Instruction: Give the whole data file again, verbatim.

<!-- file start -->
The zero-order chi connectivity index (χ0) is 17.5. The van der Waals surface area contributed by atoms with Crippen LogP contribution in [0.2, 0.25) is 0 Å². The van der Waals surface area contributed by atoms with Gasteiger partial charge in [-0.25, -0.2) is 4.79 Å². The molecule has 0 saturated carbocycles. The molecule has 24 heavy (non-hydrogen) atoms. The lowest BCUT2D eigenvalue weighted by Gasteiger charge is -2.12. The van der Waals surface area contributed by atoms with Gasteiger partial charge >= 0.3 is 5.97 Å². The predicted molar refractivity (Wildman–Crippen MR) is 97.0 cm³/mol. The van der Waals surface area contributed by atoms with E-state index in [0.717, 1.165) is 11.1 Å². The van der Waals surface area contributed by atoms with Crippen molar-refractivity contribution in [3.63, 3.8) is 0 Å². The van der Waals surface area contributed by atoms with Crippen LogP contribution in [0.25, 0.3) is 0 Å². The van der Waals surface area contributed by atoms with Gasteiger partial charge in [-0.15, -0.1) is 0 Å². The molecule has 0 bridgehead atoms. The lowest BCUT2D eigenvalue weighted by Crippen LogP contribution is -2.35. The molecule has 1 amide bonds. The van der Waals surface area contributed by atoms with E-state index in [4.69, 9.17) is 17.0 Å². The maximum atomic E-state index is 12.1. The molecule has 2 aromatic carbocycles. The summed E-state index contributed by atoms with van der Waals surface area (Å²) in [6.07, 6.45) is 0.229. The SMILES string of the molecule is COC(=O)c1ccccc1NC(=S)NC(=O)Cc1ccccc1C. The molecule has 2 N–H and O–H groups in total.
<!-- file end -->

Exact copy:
The zero-order chi connectivity index (χ0) is 17.5. The van der Waals surface area contributed by atoms with Crippen LogP contribution in [0.2, 0.25) is 0 Å². The van der Waals surface area contributed by atoms with Gasteiger partial charge in [-0.25, -0.2) is 4.79 Å². The molecule has 0 saturated carbocycles. The molecule has 24 heavy (non-hydrogen) atoms. The lowest BCUT2D eigenvalue weighted by Gasteiger charge is -2.12. The van der Waals surface area contributed by atoms with Gasteiger partial charge >= 0.3 is 5.97 Å². The predicted molar refractivity (Wildman–Crippen MR) is 97.0 cm³/mol. The van der Waals surface area contributed by atoms with E-state index in [0.717, 1.165) is 11.1 Å². The van der Waals surface area contributed by atoms with Crippen molar-refractivity contribution in [3.63, 3.8) is 0 Å². The van der Waals surface area contributed by atoms with Crippen LogP contribution in [0.25, 0.3) is 0 Å². The van der Waals surface area contributed by atoms with Gasteiger partial charge in [-0.15, -0.1) is 0 Å². The molecule has 0 bridgehead atoms. The lowest BCUT2D eigenvalue weighted by Crippen LogP contribution is -2.35. The molecule has 1 amide bonds. The van der Waals surface area contributed by atoms with E-state index in [4.69, 9.17) is 17.0 Å². The maximum atomic E-state index is 12.1. The molecule has 2 aromatic carbocycles. The summed E-state index contributed by atoms with van der Waals surface area (Å²) in [6.07, 6.45) is 0.229. The SMILES string of the molecule is COC(=O)c1ccccc1NC(=S)NC(=O)Cc1ccccc1C. The molecule has 2 N–H and O–H groups in total.